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NICE Backs Merck's Keytruda for PD-L1-Expressing Cervical Cancer

NEW YORK – The UK's National Institute for Health and Care Excellence on Wednesday recommended that the National Health Service provide Merck's Keytruda (pembrolizumab) plus chemotherapy with or without Genentech's Avastin (bevacizumab) as treatment for cervical cancer patients in England whose cancers express PD-L1 with a combined positive score of at least 1.

NICE recommended that the treatment be made available through the Cancer Drugs Fund in a final draft guidance. To reach its decision, NICE considered data from the Phase III clinical trial KEYNOTE-826, in which patients with recurrent, persistent, or metastatic cervical cancer received either Keytruda plus chemo with or without Avastin or placebo plus chemo with or without Avastin. The median overall survival in the subgroup of patients with a PD-L1 CPS score of at least 1 was not yet reached for the Keytruda-containing arm, versus 16.3 months for the placebo-containing arm.

The extent of the overall survival benefit with added Keytruda is not yet clear, though the trial is ongoing. The ongoing trial data will also help NICE establish whether Keytruda is cost effective, according to a statement from NICE. Keytruda's list price is £2,630.00 ($3,244.89) per 100 mg/4 ml concentrate for solution for infusion vial, though the company has struck a confidential commercial arrangement with Merck to provide the drug to NHS at a discount.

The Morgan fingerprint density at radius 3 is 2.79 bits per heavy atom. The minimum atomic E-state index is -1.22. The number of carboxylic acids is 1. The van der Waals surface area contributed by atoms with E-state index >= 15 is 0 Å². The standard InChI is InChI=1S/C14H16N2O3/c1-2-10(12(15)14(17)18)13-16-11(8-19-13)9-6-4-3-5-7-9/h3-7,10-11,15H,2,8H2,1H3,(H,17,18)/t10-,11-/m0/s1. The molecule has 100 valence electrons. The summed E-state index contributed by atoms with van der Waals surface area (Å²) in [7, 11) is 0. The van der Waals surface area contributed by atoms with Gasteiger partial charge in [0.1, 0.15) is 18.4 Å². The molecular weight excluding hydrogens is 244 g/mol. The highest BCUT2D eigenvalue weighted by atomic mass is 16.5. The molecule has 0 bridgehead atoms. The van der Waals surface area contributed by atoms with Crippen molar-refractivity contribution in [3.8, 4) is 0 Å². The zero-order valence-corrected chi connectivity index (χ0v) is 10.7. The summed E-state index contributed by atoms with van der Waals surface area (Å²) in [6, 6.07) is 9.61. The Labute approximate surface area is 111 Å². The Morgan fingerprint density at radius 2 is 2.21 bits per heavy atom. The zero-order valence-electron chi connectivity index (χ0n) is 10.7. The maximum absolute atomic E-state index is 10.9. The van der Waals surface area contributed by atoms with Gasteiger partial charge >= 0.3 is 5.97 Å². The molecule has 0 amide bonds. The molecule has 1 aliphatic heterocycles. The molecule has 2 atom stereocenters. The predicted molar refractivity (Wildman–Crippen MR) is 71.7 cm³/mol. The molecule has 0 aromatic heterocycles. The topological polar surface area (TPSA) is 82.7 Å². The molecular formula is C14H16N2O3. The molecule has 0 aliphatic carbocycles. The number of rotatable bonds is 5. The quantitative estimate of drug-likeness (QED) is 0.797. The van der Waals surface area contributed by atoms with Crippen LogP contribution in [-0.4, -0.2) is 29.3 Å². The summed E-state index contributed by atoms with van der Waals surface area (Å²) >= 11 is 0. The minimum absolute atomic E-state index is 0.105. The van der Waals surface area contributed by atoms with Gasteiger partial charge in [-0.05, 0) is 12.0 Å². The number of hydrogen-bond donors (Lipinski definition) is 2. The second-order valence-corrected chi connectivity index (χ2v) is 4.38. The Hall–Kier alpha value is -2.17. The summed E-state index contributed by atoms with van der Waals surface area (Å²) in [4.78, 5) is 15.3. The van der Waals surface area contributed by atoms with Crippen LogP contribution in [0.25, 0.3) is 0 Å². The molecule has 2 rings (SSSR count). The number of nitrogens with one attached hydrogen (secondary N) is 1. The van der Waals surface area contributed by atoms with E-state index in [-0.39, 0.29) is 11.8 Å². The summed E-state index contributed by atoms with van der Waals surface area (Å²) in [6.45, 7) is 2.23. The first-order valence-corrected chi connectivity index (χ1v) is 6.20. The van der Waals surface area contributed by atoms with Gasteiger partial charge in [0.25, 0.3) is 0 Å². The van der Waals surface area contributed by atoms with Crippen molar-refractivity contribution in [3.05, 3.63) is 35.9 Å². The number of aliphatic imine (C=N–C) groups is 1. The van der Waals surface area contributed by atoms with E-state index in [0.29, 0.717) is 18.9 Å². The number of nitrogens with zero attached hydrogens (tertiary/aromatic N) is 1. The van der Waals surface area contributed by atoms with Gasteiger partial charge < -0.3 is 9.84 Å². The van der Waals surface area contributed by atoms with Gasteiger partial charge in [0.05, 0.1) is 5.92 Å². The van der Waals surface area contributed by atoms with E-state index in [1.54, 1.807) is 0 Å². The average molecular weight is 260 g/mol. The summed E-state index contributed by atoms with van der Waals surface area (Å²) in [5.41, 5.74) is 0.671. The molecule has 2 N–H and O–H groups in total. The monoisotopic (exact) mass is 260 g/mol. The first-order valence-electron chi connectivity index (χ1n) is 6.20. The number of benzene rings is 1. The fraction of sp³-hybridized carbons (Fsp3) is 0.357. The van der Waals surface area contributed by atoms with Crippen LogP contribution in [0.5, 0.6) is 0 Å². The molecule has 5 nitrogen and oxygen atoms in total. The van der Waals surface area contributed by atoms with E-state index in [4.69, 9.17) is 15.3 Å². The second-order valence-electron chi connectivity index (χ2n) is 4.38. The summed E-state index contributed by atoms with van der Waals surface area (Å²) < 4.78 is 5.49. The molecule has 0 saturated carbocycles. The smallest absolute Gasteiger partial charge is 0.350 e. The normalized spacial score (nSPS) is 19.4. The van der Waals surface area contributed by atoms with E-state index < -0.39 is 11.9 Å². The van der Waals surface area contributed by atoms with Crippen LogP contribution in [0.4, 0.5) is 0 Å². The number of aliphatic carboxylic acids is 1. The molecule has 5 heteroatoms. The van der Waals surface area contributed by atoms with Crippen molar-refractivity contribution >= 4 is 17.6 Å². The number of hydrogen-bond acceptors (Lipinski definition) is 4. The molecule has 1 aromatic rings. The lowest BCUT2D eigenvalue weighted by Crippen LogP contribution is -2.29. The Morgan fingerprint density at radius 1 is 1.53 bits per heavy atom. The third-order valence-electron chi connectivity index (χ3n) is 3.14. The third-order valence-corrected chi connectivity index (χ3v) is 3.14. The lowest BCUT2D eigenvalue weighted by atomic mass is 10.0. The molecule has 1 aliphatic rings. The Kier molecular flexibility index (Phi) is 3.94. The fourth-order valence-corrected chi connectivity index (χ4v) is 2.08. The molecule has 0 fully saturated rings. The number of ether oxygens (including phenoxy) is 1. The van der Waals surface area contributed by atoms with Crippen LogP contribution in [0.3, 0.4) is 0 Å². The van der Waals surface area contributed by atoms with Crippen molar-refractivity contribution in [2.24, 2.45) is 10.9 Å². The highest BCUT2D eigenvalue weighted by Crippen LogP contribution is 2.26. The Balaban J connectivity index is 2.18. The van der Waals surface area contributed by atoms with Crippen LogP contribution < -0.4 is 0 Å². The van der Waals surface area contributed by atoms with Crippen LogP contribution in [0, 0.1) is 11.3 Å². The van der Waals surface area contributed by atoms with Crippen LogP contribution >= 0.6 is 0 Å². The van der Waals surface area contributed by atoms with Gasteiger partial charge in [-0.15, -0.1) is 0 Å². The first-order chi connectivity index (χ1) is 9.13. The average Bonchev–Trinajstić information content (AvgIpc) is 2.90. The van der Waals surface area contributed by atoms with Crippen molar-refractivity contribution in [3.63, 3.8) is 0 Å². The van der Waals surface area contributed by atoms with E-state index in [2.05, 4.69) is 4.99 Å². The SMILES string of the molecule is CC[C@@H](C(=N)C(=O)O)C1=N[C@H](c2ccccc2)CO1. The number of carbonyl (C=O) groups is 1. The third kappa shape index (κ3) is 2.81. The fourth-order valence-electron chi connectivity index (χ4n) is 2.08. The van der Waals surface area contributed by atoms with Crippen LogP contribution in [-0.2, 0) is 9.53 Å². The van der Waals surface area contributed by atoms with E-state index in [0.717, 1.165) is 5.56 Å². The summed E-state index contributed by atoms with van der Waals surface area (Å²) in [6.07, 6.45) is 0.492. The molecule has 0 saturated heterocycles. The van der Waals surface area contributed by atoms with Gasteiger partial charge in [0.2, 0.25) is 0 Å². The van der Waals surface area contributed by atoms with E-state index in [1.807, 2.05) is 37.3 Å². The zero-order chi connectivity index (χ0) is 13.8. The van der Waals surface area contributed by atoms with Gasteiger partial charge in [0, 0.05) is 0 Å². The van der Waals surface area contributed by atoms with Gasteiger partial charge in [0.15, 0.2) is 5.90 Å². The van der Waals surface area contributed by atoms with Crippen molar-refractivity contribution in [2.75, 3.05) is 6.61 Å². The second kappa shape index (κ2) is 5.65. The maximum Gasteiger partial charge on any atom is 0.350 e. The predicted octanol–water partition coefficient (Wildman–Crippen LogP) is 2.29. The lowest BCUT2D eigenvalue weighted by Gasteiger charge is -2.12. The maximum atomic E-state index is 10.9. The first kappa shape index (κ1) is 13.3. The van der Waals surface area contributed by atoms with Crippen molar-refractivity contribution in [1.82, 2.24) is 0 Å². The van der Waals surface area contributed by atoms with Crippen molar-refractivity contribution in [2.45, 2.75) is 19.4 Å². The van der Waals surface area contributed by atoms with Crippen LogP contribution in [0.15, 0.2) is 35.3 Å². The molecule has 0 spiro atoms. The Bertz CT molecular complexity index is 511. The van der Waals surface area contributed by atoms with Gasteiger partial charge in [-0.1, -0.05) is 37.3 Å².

"Pembrolizumab shows promise as the first effective immunotherapy [for cervical cancer]," Helen Knight, the director of medicines evaluation at NICE, said in a statement. "However, to ensure the best use of limited public funding, we need additional evidence to fully analyze its clinical and cost effectiveness before it can be considered for routine NHS use. Recommending pembrolizumab to the CDF means people have faster access to care while this further evidence is gathered."

In the US and Europe, Keytruda plus chemo with or without Avastin is already approved as a first-line treatment for advanced cervical cancer patients with PD-L1 expressing tumors.